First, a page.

SaSaZu

SaSaZu

          “Sometimes I’m so sweet even I can’t stand it.” Julie Andrews

A few months ago, I heard about SaSaZu, a fancy, Asian-inspired restaurant in Holešovická tržnice.



I didn’t feel the urge to rush over.

Why?

The offerings on the online menu looked tasty, but I figured the omission of prices meant they would be similar to those at Buddha-Bar. Meaning very high.

But a couple of friends, Dan The Man and Miss Montana, went there for dinner one night and called me to report that the prices were much lower than they expected.

That’s all I needed to know. I hopped in a taxi with G-Man, and we joined them after their first round of dishes.

The interior certainly has some similarities to Buddha-Bar. What SaSaZu’s terracotta statues lack in size, they make up for in quantity.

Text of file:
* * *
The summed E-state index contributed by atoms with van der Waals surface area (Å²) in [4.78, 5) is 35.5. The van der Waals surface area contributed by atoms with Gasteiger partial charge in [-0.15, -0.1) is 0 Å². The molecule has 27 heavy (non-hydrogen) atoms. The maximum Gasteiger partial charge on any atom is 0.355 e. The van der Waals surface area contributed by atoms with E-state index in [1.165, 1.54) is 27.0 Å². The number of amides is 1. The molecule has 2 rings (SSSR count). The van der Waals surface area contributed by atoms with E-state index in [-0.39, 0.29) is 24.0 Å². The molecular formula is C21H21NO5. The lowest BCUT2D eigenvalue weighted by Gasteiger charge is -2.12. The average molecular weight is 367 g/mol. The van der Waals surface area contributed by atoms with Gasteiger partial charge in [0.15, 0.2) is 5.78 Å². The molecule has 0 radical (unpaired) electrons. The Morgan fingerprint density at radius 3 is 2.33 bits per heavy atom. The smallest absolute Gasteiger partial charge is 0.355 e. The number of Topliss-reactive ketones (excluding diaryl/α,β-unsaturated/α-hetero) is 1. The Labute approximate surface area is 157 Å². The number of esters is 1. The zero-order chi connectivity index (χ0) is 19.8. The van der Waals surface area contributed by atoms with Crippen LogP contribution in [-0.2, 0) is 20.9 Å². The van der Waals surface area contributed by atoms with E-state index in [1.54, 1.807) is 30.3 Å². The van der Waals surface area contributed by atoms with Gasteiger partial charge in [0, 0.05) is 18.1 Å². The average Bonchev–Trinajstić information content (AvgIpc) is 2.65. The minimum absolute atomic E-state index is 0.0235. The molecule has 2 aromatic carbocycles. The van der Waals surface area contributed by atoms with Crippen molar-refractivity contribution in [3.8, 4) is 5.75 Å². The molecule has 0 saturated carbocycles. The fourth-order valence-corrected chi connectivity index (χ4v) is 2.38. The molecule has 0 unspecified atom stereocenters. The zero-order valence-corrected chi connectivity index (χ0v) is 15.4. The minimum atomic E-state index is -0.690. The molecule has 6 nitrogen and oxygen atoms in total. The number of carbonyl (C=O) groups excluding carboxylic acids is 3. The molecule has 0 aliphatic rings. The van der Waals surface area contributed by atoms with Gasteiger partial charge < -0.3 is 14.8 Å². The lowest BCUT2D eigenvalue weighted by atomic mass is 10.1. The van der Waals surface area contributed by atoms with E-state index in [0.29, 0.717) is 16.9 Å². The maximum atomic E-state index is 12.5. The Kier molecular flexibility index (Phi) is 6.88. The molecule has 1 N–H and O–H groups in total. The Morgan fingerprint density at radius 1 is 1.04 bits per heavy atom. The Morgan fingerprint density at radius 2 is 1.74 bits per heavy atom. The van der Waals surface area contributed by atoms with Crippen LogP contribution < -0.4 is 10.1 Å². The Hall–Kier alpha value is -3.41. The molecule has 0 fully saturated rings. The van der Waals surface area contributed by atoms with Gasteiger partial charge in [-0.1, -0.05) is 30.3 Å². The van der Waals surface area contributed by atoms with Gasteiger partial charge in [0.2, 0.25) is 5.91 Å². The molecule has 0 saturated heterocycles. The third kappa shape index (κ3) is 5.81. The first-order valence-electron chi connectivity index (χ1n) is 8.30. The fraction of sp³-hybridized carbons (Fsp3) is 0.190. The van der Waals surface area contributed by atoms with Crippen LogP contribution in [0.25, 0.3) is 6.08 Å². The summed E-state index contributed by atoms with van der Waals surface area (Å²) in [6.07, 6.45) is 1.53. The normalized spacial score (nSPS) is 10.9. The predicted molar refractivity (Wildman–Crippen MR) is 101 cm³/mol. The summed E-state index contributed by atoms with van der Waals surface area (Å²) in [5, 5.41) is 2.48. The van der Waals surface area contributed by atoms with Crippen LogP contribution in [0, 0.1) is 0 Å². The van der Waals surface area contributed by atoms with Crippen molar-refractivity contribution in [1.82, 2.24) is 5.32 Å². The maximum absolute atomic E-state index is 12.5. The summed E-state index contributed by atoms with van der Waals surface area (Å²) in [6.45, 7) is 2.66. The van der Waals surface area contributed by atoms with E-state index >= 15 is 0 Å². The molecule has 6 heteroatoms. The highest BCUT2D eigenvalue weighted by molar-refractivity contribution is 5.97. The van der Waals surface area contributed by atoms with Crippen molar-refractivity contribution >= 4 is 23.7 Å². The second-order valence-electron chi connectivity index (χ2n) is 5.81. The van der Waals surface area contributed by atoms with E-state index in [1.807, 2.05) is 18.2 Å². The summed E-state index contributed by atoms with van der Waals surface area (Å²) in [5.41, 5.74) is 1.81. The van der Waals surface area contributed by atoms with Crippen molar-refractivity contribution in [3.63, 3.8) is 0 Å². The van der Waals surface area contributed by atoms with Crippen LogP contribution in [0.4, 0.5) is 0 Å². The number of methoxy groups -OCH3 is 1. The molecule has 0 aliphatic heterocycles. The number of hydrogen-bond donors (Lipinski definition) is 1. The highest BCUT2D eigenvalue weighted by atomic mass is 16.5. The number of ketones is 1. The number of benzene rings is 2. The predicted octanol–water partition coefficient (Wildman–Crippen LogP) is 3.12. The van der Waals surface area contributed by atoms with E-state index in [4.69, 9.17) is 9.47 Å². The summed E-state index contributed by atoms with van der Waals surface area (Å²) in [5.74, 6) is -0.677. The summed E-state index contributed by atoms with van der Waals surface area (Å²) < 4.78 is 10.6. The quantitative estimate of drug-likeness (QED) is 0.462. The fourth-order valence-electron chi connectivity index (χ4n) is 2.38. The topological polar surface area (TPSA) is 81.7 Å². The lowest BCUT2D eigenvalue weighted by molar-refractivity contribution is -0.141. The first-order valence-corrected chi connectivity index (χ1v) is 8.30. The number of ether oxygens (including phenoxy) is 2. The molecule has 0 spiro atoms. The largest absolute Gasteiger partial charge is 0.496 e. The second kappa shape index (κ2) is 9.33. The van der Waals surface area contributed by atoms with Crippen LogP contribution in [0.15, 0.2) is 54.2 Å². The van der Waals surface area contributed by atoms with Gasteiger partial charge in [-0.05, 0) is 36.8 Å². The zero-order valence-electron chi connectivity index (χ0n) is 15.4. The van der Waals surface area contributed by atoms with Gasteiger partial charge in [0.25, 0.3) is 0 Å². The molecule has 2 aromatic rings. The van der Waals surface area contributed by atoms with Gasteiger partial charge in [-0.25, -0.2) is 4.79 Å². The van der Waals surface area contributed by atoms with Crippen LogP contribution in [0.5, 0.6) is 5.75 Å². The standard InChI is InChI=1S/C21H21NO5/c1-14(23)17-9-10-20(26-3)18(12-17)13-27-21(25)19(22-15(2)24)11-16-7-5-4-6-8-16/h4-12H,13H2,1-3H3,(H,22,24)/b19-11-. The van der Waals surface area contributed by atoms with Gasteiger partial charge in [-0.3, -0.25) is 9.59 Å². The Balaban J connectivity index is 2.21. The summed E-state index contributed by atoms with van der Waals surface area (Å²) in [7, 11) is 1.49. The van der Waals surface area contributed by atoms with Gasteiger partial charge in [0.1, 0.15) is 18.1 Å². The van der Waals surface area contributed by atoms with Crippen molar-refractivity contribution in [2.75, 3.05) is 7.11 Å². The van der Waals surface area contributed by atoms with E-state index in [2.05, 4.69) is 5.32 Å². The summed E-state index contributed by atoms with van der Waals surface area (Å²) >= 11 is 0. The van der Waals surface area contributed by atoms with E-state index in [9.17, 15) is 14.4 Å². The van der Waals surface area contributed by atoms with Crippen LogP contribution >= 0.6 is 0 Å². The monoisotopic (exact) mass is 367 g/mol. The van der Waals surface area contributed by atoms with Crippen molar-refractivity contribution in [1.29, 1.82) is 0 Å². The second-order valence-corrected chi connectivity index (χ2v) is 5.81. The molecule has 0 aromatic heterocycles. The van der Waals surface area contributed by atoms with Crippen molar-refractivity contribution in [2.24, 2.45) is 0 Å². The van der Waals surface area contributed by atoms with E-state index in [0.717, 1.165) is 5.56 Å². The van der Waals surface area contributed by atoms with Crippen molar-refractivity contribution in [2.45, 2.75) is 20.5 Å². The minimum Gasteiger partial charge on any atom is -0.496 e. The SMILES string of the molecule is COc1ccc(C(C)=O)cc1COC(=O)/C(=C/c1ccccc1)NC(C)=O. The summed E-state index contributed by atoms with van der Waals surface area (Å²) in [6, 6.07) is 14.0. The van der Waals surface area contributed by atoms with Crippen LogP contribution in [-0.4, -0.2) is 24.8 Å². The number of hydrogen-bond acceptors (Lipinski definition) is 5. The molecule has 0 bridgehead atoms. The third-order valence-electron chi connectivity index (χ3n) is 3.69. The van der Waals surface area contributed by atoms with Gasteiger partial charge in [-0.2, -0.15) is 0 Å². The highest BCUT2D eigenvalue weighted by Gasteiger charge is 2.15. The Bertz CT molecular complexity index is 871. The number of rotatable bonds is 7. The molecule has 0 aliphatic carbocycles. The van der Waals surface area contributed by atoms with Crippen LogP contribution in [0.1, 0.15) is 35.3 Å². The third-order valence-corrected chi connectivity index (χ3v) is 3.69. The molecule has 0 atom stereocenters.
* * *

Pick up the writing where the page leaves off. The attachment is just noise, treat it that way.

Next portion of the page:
The restaurant also has the dim lighting and artsy fixtures in its cavernous, warehouse-like space.

Next to the restaurant, in a separate space, is one of Prague’s biggest dance clubs, also called SaSaZu.

I’ve seen posters advertising big name DJ’s as well as concerts by the likes of Macy Gray.

My picture didn’t come out so well, but you can get a better idea of how it looks on YouTube.

Dishes ordered by Dan and his Miss arrived shortly after we did. After we were handed hot towels for washing up, she received her “Red Curry Beef and Shrimps” (255 CZK).

It had a coconut milk base and reminded me of a massaman curry I had recently in the USA. There were also snow peas, Thai eggplant, and basil.

It was quite sweet, but regular readers will know that I tend to like sweet dishes if they are not too over the top, especially Thai. I didn’t get a taste of the beef or shrimp in the bowl, but the menu said the meat was cooked over an open fire.

Dan The Man had the Vietnamese Ga Curry (145 CZK). We all thought, of the two dishes, this was even better.